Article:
My most vivid start-of-summer memory is the summer I was 23. That was the summer nothing happened. That was the summer when I simply kept working past June, into July, and all the way until Labor Day. That was the first summer I wasn’t beholden to the school calendar.
Summers filled with sleep away camp, family trips, endless hanging out with friends, summer jobs and not being in class. That’s what summer had meant for the first 23 years of my life. Then, without warning, it changed. I worked 9 to 5 five days a week. (Sunday to Thursday to cover the weekend duties of the psychiatric hospital that was my first social work job.)
This doesn’t rate on the tragic scale. I had a job that paid well, in the career I wanted. Recently married, living in California, what could be bad?
Being an adult. That’s what was bad. Summer no longer meant anything special. It no longer broke up the year into identifiable segments. Summer was just another few months.
This trauma soon passed and I fell into the routine of 2 weeks paid vacation, and carefully counting my personal days. Precious time off guarded like a dragon sitting atop his hoard of gold. His tail carefully pulling in those few hours of comp time, lest they scatter away.
This is not me:
Also, how did he not get wet while positioning himself on the raft?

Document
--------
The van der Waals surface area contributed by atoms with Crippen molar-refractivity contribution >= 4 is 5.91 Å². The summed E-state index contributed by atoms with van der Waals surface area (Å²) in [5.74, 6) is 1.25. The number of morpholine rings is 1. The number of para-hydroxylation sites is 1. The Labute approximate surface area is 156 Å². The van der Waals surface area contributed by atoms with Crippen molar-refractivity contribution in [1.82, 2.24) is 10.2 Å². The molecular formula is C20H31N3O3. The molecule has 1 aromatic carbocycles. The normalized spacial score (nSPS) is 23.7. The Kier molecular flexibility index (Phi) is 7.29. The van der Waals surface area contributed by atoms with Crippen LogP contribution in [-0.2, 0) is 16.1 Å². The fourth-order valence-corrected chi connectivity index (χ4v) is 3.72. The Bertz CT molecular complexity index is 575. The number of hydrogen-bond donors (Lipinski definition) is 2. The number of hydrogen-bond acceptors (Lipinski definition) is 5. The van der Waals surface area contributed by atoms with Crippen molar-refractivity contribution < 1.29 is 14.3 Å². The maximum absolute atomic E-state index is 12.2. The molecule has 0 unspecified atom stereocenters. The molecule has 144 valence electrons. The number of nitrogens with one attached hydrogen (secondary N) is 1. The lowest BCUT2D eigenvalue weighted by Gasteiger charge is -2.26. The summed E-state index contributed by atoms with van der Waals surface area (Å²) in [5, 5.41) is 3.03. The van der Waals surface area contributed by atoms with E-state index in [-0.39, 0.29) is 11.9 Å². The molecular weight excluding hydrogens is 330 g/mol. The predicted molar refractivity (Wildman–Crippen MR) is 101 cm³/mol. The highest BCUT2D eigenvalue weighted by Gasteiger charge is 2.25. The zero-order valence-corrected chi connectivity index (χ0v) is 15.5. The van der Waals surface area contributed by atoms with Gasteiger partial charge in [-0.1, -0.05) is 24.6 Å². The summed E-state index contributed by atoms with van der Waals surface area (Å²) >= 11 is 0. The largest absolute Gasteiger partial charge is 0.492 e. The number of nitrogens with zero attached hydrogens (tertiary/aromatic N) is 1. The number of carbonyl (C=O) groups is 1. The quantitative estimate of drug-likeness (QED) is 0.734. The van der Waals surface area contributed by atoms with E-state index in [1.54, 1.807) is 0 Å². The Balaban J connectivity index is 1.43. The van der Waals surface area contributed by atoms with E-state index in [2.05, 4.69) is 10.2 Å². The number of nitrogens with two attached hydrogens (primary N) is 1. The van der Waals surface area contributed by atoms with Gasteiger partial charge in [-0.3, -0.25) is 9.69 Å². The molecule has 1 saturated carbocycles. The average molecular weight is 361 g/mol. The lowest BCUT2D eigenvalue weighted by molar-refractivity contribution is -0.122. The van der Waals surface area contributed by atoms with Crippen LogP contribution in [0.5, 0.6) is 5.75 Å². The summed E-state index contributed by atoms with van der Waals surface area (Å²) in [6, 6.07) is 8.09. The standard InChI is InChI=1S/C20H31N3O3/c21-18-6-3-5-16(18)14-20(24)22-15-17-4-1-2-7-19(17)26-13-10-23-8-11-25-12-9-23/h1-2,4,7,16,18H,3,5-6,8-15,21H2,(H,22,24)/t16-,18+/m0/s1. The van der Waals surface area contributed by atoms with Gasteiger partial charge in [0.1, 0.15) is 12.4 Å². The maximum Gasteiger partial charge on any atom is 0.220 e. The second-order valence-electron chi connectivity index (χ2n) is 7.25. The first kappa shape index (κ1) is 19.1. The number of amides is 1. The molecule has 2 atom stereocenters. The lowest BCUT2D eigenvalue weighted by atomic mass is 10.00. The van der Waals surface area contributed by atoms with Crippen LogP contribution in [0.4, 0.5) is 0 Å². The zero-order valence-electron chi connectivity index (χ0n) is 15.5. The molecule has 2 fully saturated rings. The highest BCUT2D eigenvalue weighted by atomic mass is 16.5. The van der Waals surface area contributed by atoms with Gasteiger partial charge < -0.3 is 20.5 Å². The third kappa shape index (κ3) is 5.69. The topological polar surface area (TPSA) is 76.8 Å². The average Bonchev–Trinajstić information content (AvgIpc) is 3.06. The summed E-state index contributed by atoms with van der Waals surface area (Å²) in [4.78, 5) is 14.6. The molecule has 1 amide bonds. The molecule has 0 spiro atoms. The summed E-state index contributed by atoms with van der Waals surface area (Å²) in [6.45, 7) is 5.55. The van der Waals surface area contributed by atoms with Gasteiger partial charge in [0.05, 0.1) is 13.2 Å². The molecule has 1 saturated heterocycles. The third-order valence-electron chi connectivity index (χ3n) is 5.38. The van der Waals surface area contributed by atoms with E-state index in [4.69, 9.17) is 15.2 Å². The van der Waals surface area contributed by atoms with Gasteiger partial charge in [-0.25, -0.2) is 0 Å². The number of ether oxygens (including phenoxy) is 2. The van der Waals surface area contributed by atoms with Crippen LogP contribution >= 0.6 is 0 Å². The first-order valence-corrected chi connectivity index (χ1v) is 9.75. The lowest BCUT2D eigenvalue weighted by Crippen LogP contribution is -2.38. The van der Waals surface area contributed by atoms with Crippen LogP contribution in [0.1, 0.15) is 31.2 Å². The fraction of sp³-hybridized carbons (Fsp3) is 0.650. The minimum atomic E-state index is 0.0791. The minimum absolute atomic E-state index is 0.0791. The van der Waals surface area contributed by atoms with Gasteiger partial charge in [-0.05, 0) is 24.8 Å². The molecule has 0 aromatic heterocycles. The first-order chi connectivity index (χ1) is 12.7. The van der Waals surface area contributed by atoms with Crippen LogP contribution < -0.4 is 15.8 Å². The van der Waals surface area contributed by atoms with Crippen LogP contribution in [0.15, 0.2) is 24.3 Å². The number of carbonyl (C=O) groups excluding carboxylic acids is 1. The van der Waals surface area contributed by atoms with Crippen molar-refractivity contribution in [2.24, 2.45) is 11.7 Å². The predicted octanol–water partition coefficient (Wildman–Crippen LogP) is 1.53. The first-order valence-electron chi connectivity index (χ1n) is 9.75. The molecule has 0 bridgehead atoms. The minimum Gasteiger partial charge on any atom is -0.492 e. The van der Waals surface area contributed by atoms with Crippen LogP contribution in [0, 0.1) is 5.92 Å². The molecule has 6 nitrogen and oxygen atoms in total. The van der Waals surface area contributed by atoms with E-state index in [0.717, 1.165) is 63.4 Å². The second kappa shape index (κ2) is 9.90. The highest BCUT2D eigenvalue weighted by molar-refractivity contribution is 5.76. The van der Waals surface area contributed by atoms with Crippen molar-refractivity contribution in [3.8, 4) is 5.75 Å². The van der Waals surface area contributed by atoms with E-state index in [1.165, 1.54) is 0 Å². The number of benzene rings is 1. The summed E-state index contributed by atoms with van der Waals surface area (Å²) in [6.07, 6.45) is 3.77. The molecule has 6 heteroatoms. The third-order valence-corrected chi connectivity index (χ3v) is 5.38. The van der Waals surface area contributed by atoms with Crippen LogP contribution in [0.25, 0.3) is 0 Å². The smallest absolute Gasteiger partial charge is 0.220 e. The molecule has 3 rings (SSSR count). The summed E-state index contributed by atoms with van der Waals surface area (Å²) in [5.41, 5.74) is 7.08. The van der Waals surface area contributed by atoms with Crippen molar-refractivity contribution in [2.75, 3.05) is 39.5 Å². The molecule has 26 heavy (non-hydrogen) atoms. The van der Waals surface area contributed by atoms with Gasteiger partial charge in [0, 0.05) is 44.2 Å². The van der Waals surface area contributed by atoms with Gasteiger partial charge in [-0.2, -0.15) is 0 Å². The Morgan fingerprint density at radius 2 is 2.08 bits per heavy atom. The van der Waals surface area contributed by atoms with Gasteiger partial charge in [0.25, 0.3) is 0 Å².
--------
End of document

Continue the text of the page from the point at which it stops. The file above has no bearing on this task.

And when I had my kids, nothing changed. Day care was open all year, because guess what? I worked all year.
But wait, another blow was waiting. My son started Kindergarten with the typical anxiety for all of us. Without a thought, June came and school was out. What the heck happened? I had no warning that I would again be beholden to the school calendar. No one mentioned this. Not one teacher or administrator, no one in the PTA, said anything like “Oh, by the way, your kid will have nothing to do from the middle of June until after Labor Day.” There were plenty of details about health forms, supplies, but nada about what to do when June rolls around. These people are negligent.
But I was also thrilled. Because summer meant something special again. And I could fill my kids’ summer months with camps, vacations, endless hanging out with friends. And that’s almost better than doing it myself.